Design, synthesis and characterisation of new photo-reversible thyminyl-based polymers

2017-02-06T05:42:38Z (GMT) by Johnston, Priscilla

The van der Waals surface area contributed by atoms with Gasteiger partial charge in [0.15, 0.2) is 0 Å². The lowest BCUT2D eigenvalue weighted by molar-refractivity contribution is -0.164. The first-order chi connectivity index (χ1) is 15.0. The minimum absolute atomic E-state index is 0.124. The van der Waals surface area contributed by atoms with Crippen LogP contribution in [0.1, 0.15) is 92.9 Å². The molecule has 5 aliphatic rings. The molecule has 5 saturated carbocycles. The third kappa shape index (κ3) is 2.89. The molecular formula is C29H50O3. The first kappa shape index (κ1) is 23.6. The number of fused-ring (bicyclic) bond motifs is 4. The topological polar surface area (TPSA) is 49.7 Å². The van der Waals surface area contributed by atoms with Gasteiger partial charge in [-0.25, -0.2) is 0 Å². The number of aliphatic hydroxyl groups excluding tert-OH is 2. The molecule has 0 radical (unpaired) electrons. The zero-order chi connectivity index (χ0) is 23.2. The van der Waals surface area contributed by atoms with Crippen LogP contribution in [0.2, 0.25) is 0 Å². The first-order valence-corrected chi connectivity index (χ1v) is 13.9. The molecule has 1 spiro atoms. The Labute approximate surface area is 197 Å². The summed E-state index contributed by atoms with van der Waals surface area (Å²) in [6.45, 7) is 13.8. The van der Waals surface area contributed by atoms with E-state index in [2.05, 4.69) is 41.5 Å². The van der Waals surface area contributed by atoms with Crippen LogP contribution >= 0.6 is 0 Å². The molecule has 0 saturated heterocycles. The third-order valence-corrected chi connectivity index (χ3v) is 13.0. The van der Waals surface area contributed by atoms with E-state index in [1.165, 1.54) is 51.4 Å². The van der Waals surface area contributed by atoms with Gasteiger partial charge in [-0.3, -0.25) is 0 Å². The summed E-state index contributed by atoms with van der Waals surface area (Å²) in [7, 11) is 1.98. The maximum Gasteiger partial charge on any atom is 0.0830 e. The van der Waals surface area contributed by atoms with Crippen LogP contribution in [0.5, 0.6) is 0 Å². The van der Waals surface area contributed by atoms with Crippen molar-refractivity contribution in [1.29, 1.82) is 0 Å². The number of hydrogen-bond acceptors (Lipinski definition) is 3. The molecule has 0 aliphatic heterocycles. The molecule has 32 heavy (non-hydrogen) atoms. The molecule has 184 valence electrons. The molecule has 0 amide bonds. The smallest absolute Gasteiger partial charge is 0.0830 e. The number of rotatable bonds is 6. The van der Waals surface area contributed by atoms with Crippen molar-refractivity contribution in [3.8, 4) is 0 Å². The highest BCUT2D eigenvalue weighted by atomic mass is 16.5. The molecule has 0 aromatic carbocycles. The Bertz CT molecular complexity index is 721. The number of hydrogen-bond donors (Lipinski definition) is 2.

Traditionally, polymers have been designed to possess irreversible covalent bonds between the repeating units in polymer molecules. However, significant interest has more recently been directed toward the synthesis polymers that are held together by reversible covalent or non-covalent bonds. Linear polymers that incorporate reversible bonds are particularly interesting materials as they are able to polymerise and depolymerise in response to an external stimulus by the reversible connection and disconnection of monomers. Reversible linear polymers could therefore be a platform for the development of novel recyclable polymer systems. Several reversible polymerisations have been reported in the literature, however many of these are based on thermally-reversible reactions, like the Diels-Alder reaction, which require high energies for depolymerisation. Photo-chemical reactions, on the other hand, are considered to be green synthetic pathways because they can be conducted at ambient temperature and often in the solid-state. Thymine, one of the nucleic acid bases of DNA, has the propensity to reversibly photo-dimerise in the solid-state by a [2π+2π]-cycloaddition reaction. The focus of this Thesis is to exploit the reversible photo-dimerisation of thymine in order to develop a novel, reversible linear polymer system using di-thymine monomers. In this research, several new bis-thyminyl monomers were designed and synthesised, and their solid-state photo-reactivity was examined using films or crystals of the monomers. Where possible, the crystal structures of the bis-thyminyl monomers were determined by single crystal X-ray diffraction (SC XRD). The photo-reactions of the monomers were studied using a number of spectroscopic techniques such as UV-visible (UV-Vis), nuclear magnetic resonance (NMR) and infrared (IR). Where possible, the molecular weights of the photo-products were determined using gel permeation chromatography (GPC) and/or matrix-assisted laser desorption/ionisation time-of-flight mass spectrometry (MALDI-TOF MS). The thermal properties of some of the new materials were also evaluated using thermoanalytical techniques including thermogravimetric analysis (TGA) and differential scanning calorimetry (DSC). Overall, these studies demonstrated the importance of monomer structure, alignment and conformation for the photo-polymerisation of bis-thyminyl compounds. Photo-reactivity investigations of thin monomer films revealed that the bis-thyminyl monomers only underwent partial multimerisation/oligomerisation. Nevertheless, the polymerisation yield was modestly improved in the films, when the alignment of the monomers was controlled using a polyvinylpyrrolidone (PVP) template. Quantum chemical studies confirmed that the reaction barriers and reaction energies of [2π+2π]-cycloaddition reactions were not significantly effected by the nature of the thymine substituents, but were instead governed by the alignment of the reactive thyminyl moieties. Moreover, based on crystallographic studies using simple N1-modified thymine derivatives, it was proposed that the ideal alignment of thyminyl moieties could be achieved if other disruptive intermolecular interactions were eliminated. Using this design principle, a number of bis-thyminyl derivatives were synthesised and successfully photo-polymerised by irradiating crystalline samples of the compounds with 302 nm UV light. The polymerisations were also found to be photo-reversible. In the solid state partial depolymerisation occurred to produce oligomers, but when the depolymerisation reactions were conducted using polymer samples suspended in MeCN, complete photo-depolymerisation was achieved in some cases. The polymers also demonstrated varied susceptibility to thermally-induced depolymerisation reactions. Ongoing work aimed at the synthesis of photo-reactive coordination compounds using bis-pyridyl thyminyl monomers is also presented.